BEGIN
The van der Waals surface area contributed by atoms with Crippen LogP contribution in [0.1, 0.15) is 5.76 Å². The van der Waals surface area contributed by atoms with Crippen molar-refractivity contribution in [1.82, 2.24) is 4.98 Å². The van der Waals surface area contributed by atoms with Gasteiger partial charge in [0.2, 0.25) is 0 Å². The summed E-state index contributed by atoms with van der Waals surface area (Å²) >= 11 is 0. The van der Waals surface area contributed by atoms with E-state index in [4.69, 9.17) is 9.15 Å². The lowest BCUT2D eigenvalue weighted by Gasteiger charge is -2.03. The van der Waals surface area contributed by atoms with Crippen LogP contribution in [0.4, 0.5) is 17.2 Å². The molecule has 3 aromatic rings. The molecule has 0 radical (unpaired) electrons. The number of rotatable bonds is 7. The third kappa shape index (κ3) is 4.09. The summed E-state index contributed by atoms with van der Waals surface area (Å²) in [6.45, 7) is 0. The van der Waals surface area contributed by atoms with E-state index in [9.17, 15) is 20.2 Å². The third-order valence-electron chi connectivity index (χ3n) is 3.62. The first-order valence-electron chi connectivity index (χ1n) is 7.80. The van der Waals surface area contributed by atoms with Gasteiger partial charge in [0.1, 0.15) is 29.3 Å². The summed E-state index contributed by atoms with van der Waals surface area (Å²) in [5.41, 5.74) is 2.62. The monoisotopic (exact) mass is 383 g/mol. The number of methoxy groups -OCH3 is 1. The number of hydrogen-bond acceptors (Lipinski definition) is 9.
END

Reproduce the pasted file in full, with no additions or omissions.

The van der Waals surface area contributed by atoms with Crippen LogP contribution in [0.1, 0.15) is 5.76 Å². The van der Waals surface area contributed by atoms with Crippen molar-refractivity contribution in [1.82, 2.24) is 4.98 Å². The van der Waals surface area contributed by atoms with Gasteiger partial charge in [0.2, 0.25) is 0 Å². The summed E-state index contributed by atoms with van der Waals surface area (Å²) >= 11 is 0. The van der Waals surface area contributed by atoms with E-state index in [4.69, 9.17) is 9.15 Å². The lowest BCUT2D eigenvalue weighted by Gasteiger charge is -2.03. The van der Waals surface area contributed by atoms with Crippen LogP contribution in [0.4, 0.5) is 17.2 Å². The molecule has 3 aromatic rings. The molecule has 0 radical (unpaired) electrons. The number of rotatable bonds is 7. The third kappa shape index (κ3) is 4.09. The summed E-state index contributed by atoms with van der Waals surface area (Å²) in [6.45, 7) is 0. The van der Waals surface area contributed by atoms with E-state index in [9.17, 15) is 20.2 Å². The third-order valence-electron chi connectivity index (χ3n) is 3.62. The first-order valence-electron chi connectivity index (χ1n) is 7.80. The van der Waals surface area contributed by atoms with Gasteiger partial charge in [0.1, 0.15) is 29.3 Å². The summed E-state index contributed by atoms with van der Waals surface area (Å²) in [5.41, 5.74) is 2.62. The monoisotopic (exact) mass is 383 g/mol. The number of methoxy groups -OCH3 is 1. The number of hydrogen-bond acceptors (Lipinski definition) is 9.